The most erotic love story of the year is one between a beautiful heiress and her maid in 1930s Japanese-occupied Korea, a setting with implications that are impossible to divorce from the lusciously twisty melodrama that unfolds in Park Chan-wook’s latest. The Oldboy auteur toys with his audience with an expert touch as The Handmaiden (Agassi) unfolds, an exquisite heist-thriller adapted from Sarah Waters’s Victorian-era novel Fingersmith: Korean con woman Sook-hee (Kim Tae-ri) is sent to work for the Japanese Lady Hideko (Kim Min-hee) with the secret task of helping swindle away her inheritance, when (whoops!) romance blooms between the young women, whose sexual chemistry explodes in a few of Park’s more lushly lurid sequences. The film is sumptuous and restrained, allowing its breakout leads to squeeze every bit of heat out of the slightest glance and touch. But that’s all foreplay for what Park really has in store. The Handmaiden knows exactly what it’s doing as it leads you down into darker depths. Didn’t you say you wanted to live deliciously?


American Honey pulsates with the lifeblood of youthful liberation, a contemporary road story spun with timeless vibrancy by director Andrea Arnold (Fish Tank, Red Road). The freewheeling tale of a teenager who joins a roving band of magazine-selling hustlers to escape her small-town life captures a verite honesty, thanks to Arnold’s unorthodox approach and her uncanny instinct for casting. In newcomer Sasha Lane she hit a jackpot. Lane’s turn as the curious, intrepid, emboldened Star is a quiet revelation, and as she tastes her first flush of love with Shia LaBeouf’s mag crew veteran Jake, she leaps into womanhood before our eyes. American Honey gives voice to a generation of searching youngsters raised on Lady Antebellum and internet rap, simultaneously repping a specific time and place while speaking to more universal longings. It’s a special film deserving of more attention that reminds you what it feels like to lose yourself and howl at the moon, ready to live whatever comes next.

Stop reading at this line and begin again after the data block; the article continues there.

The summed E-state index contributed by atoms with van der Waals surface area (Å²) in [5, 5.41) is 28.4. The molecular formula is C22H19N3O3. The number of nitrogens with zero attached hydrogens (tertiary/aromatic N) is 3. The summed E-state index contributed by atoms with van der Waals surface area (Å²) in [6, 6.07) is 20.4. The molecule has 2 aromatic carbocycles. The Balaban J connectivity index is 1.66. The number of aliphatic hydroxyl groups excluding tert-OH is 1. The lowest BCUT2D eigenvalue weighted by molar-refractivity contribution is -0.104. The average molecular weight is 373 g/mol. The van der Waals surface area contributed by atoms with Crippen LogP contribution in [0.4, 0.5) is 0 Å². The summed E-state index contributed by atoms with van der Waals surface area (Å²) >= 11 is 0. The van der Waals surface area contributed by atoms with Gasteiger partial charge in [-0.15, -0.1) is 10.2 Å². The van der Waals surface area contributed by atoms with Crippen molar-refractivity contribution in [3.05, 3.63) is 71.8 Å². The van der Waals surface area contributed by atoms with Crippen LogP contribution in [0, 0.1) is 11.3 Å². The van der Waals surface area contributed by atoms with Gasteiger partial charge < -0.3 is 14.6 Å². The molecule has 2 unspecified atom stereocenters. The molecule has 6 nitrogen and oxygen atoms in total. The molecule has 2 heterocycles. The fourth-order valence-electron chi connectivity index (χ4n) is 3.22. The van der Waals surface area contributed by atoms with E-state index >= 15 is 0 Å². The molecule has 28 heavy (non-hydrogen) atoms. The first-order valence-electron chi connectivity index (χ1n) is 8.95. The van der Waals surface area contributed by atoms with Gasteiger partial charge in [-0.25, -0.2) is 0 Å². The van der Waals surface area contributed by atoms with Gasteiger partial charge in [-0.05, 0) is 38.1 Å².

Barry Jenkins’s Moonlight is the exquisite slice of humanity we needed in 2016 and Chiron, the fractured protagonist we meet in three acts, is its hero. The full title of the Tarell McCraney play on which it’s based, In Moonlight Black Boys Look Blue, hints of his truth. But the threefold portrayal of actors Alex Hibbert, Ashton Sanders, and Trevante Rhodes playing the same young black man wrestling with his homosexuality in the neon decay of impoverished Miami, gasping for connection where he can find it, breathes visceral life into his struggle on screen. Seeing how one Chiron becomes the next, self-transformation as means of survival, is the most heart-rending experience of the year. Thankfully there’s an impressionistic poetry and power to Jenkins’ lyrical storytelling that lends Moonlight just enough light to illuminate the beauty in Chiron’s blues.